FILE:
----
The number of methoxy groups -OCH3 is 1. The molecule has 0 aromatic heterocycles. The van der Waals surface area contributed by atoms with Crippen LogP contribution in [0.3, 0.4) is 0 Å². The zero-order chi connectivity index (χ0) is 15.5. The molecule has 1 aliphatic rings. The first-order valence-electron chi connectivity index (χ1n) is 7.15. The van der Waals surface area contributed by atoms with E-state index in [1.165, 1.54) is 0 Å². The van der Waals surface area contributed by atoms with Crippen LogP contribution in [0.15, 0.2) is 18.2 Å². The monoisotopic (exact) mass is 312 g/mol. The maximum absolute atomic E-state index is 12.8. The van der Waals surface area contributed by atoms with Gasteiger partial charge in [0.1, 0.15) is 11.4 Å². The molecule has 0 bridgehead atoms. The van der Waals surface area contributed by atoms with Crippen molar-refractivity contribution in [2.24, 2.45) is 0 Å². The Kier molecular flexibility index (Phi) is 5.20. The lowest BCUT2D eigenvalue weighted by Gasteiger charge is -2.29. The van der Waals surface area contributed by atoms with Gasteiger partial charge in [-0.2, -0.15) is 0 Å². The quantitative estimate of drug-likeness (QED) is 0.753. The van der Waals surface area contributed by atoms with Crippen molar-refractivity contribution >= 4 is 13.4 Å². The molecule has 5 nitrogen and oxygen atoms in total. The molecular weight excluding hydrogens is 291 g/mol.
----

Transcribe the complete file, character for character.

The number of methoxy groups -OCH3 is 1. The molecule has 0 aromatic heterocycles. The van der Waals surface area contributed by atoms with Crippen LogP contribution in [0.3, 0.4) is 0 Å². The zero-order chi connectivity index (χ0) is 15.5. The molecule has 1 aliphatic rings. The first-order valence-electron chi connectivity index (χ1n) is 7.15. The van der Waals surface area contributed by atoms with E-state index in [1.165, 1.54) is 0 Å². The van der Waals surface area contributed by atoms with Crippen LogP contribution in [0.15, 0.2) is 18.2 Å². The monoisotopic (exact) mass is 312 g/mol. The maximum absolute atomic E-state index is 12.8. The van der Waals surface area contributed by atoms with Gasteiger partial charge in [0.1, 0.15) is 11.4 Å². The molecule has 0 bridgehead atoms. The van der Waals surface area contributed by atoms with Crippen molar-refractivity contribution in [2.24, 2.45) is 0 Å². The Kier molecular flexibility index (Phi) is 5.20. The lowest BCUT2D eigenvalue weighted by Gasteiger charge is -2.29. The van der Waals surface area contributed by atoms with Gasteiger partial charge in [-0.2, -0.15) is 0 Å². The quantitative estimate of drug-likeness (QED) is 0.753. The van der Waals surface area contributed by atoms with Crippen molar-refractivity contribution >= 4 is 13.4 Å². The molecule has 5 nitrogen and oxygen atoms in total. The molecular weight excluding hydrogens is 291 g/mol.